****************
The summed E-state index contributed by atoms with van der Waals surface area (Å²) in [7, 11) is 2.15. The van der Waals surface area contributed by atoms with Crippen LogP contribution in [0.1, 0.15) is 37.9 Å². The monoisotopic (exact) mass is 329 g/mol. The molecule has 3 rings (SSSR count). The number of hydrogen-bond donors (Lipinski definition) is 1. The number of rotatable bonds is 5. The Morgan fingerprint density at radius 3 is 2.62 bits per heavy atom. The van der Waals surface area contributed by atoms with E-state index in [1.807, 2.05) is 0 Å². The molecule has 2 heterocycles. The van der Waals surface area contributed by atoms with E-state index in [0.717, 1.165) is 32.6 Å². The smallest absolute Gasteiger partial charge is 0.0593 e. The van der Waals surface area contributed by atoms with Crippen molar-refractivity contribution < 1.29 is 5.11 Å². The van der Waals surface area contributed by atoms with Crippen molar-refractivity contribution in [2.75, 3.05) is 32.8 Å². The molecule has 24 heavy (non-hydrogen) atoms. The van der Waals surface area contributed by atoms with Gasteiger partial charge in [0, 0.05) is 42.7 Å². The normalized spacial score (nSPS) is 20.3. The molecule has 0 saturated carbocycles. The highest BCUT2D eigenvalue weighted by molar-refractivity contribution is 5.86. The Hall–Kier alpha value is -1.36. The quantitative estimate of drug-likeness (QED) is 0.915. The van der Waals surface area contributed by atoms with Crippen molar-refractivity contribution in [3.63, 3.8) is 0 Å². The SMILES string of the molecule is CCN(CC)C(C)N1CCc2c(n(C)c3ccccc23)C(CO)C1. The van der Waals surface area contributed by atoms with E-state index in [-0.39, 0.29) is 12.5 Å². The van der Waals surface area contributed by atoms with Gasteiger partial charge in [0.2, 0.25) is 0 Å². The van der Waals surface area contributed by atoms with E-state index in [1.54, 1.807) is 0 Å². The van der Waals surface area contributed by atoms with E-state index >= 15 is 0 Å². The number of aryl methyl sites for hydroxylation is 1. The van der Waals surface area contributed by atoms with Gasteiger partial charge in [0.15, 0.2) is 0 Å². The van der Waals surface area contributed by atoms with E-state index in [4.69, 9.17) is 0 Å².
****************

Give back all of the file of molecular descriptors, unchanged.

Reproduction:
The summed E-state index contributed by atoms with van der Waals surface area (Å²) in [7, 11) is 2.15. The van der Waals surface area contributed by atoms with Crippen LogP contribution in [0.1, 0.15) is 37.9 Å². The monoisotopic (exact) mass is 329 g/mol. The molecule has 3 rings (SSSR count). The number of hydrogen-bond donors (Lipinski definition) is 1. The number of rotatable bonds is 5. The Morgan fingerprint density at radius 3 is 2.62 bits per heavy atom. The van der Waals surface area contributed by atoms with E-state index in [1.807, 2.05) is 0 Å². The molecule has 2 heterocycles. The van der Waals surface area contributed by atoms with E-state index in [0.717, 1.165) is 32.6 Å². The smallest absolute Gasteiger partial charge is 0.0593 e. The van der Waals surface area contributed by atoms with Crippen molar-refractivity contribution < 1.29 is 5.11 Å². The van der Waals surface area contributed by atoms with Crippen molar-refractivity contribution in [2.75, 3.05) is 32.8 Å². The molecule has 24 heavy (non-hydrogen) atoms. The van der Waals surface area contributed by atoms with Gasteiger partial charge in [0, 0.05) is 42.7 Å². The normalized spacial score (nSPS) is 20.3. The molecule has 0 saturated carbocycles. The highest BCUT2D eigenvalue weighted by molar-refractivity contribution is 5.86. The Hall–Kier alpha value is -1.36. The quantitative estimate of drug-likeness (QED) is 0.915. The van der Waals surface area contributed by atoms with Crippen molar-refractivity contribution in [3.63, 3.8) is 0 Å². The SMILES string of the molecule is CCN(CC)C(C)N1CCc2c(n(C)c3ccccc23)C(CO)C1. The van der Waals surface area contributed by atoms with E-state index in [-0.39, 0.29) is 12.5 Å². The van der Waals surface area contributed by atoms with Gasteiger partial charge in [0.2, 0.25) is 0 Å². The van der Waals surface area contributed by atoms with E-state index in [1.54, 1.807) is 0 Å². The van der Waals surface area contributed by atoms with E-state index >= 15 is 0 Å². The number of aryl methyl sites for hydroxylation is 1. The van der Waals surface area contributed by atoms with Gasteiger partial charge in [0.15, 0.2) is 0 Å². The van der Waals surface area contributed by atoms with E-state index in [4.69, 9.17) is 0 Å².